By Dan Kubiske | July 31st, 2008
Another posting from Butler Cain on broadcasting in Germany.
I was introduced to the German broadcasting industry through the RIAS exchange program. It’s for American and German journalists who are interested in learning how the broadcasting industry works in each country. RIAS – which stands for Radio in the American Sector – began broadcasting in 1946 to counteract the rise of Communism in Eastern Europe. After the Berlin Wall fell and Germany reunified, the RIAS Berlin Kommission changed its mission to one of exchange. It’s based in Berlin and is online at http://www.riasberlin.de.
In Germany, private agencies are the ones who wield authority over programming decisions. There are 14 licensing agencies there (compared to one – the FCC – in America). The idea has historic ties. After Hitler concentrated governmental power (and we know what happened as a result), Germany is very careful to avoid giving significant authority to any one organization.
All households in Germany (with some exceptions) are required to pay approximately 17 Euro per month to support public broadcasting, which gave public broadcasting a roughly 7 Billion Euro budget during the past fiscal year. This mandatory support is a typical funding model in Europe. But, it’s very different from the American model, where public broadcasting is supported primarily by voluntary contributions.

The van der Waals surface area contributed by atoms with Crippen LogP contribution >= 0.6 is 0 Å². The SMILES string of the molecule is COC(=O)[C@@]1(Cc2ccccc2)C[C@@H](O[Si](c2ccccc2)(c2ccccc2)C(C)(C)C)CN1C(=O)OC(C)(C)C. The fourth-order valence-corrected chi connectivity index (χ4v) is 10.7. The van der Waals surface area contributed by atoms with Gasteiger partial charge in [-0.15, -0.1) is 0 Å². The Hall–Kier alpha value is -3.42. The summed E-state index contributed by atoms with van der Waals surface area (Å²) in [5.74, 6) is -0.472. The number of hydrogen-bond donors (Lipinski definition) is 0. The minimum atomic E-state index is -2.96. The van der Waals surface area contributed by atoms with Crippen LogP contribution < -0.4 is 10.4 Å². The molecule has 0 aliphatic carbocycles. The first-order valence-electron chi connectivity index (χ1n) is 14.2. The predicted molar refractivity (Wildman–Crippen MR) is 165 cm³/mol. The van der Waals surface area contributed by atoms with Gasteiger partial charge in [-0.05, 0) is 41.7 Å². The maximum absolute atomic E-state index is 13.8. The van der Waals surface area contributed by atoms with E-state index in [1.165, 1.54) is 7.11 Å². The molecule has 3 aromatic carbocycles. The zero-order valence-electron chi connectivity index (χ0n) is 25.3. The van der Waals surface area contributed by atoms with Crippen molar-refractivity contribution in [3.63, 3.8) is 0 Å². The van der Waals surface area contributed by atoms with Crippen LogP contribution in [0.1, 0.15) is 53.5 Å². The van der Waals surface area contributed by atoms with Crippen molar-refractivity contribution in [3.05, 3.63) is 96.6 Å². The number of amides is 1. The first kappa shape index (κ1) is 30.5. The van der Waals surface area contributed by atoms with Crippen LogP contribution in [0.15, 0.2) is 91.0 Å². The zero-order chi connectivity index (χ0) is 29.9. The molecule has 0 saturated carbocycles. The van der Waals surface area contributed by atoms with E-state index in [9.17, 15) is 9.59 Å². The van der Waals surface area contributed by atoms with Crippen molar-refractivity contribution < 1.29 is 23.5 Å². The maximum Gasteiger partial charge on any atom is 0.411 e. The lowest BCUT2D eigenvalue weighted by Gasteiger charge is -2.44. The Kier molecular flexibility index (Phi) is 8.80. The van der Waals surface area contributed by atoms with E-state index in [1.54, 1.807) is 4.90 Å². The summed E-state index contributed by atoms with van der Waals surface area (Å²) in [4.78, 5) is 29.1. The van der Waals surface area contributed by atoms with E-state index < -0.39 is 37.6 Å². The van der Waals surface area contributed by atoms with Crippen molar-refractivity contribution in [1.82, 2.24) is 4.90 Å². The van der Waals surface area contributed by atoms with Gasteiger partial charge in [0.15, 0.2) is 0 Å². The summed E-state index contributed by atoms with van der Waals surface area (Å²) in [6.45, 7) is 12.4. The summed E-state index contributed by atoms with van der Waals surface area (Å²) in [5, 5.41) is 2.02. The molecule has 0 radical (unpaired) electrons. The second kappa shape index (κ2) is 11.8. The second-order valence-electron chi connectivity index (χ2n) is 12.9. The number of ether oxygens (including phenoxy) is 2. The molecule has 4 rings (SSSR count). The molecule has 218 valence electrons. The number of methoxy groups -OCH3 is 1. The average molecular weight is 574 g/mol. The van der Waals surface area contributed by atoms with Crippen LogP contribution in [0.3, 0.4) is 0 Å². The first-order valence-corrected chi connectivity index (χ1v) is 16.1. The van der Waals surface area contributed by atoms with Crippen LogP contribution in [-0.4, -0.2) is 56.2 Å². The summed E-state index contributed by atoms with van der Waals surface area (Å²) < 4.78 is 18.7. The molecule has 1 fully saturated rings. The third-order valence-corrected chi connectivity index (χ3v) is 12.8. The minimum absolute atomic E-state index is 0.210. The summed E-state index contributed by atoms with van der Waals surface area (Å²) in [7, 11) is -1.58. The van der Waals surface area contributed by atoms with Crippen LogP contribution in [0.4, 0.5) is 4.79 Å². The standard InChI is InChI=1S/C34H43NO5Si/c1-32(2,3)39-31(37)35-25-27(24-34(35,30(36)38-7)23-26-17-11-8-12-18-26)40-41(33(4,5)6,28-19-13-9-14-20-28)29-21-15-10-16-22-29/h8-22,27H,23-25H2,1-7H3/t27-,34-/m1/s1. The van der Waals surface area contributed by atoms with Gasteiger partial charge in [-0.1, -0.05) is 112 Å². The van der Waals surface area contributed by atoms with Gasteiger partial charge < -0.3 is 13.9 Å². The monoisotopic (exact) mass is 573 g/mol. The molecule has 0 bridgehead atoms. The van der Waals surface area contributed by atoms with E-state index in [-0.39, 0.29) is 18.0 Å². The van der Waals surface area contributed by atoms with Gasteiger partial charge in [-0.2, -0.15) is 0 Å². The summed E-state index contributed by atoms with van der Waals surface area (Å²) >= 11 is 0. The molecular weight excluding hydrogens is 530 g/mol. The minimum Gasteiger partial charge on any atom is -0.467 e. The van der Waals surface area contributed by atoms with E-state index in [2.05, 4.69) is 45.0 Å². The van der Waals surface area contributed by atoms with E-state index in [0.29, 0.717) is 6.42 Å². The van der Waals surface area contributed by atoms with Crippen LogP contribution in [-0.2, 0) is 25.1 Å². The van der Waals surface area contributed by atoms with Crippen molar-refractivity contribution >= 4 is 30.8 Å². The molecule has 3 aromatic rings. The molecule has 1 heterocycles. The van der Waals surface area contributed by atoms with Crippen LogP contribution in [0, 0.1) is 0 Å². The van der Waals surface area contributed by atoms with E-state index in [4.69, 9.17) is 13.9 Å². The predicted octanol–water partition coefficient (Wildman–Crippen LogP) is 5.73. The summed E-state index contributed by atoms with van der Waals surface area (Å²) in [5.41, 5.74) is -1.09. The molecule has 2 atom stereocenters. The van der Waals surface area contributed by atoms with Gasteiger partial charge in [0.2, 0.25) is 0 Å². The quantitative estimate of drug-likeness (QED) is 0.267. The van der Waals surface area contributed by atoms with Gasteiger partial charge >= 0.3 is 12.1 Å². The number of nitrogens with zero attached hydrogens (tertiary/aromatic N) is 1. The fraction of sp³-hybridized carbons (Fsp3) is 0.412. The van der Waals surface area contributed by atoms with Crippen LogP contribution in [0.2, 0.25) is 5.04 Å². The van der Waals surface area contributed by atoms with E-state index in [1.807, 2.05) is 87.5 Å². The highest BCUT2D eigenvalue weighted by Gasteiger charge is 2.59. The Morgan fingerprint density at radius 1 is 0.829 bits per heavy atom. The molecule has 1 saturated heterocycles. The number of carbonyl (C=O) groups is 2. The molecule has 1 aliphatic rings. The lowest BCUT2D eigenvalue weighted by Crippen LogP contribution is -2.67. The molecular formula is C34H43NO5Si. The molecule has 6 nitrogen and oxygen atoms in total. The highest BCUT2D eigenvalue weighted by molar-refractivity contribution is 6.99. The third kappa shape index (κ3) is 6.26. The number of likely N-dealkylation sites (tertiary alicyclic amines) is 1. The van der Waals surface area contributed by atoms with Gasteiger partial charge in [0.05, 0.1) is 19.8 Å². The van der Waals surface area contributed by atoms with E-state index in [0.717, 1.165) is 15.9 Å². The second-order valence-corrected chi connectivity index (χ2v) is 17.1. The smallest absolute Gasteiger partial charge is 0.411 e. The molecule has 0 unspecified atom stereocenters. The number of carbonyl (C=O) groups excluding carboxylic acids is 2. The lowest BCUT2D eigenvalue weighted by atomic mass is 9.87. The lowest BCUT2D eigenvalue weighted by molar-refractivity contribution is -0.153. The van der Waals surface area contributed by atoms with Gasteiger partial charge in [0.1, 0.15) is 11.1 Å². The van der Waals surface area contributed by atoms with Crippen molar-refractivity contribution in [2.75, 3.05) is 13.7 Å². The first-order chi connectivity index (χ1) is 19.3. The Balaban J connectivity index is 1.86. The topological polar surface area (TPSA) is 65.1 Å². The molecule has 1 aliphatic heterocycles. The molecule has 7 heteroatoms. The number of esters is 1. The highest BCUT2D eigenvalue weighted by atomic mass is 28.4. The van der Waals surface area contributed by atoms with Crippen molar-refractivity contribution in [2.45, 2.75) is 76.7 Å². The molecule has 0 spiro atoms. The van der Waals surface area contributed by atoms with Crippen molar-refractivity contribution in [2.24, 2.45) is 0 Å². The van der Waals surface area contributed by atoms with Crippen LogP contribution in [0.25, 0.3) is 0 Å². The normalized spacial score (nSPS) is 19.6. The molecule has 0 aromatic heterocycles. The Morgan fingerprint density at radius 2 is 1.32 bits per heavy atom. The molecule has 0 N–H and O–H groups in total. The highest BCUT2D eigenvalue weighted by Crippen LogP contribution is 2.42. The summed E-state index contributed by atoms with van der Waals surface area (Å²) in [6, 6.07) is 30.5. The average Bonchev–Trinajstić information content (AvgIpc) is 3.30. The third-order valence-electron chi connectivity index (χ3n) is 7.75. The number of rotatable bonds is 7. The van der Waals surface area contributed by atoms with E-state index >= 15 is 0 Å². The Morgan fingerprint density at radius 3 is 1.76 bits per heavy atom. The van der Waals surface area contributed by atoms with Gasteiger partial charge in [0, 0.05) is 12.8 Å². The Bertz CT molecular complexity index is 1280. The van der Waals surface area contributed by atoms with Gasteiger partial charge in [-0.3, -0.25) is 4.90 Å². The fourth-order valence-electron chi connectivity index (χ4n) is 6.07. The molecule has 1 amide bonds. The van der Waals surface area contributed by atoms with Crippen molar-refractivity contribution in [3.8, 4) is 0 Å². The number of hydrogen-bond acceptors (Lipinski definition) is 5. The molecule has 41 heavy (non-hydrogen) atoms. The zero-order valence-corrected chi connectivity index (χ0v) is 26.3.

This has created lots of consternation among members of Germany’s private broadcasting industry, which has only been around since 1984. Commercial broadcasters complain that they have difficulty competing with public broadcasters because of the massive budget disparity. Unlike in America, Germany’s public broadcasting system has the financial advantage over the commercial industry.
And here’s a quick note about the king of Germany’s TV programs. “Tagesschau” is a nightly news program that airs between 8 and 8:15 PM. The public broadcaster is located in Hamburg. It has such a dominant hold on that country’s TV viewers that other channels program their schedules around “Tagesschau.” I’m not kidding.
If you’re interested, here’s a short narrated video of a few of my trip highlights. It’s at http://streams.ua.edu/aprnews/RIAS_Project.mp4.
Next time, I’ll share what I’ve learned about broadcasting during a visit to the Czech and Slovak Republics.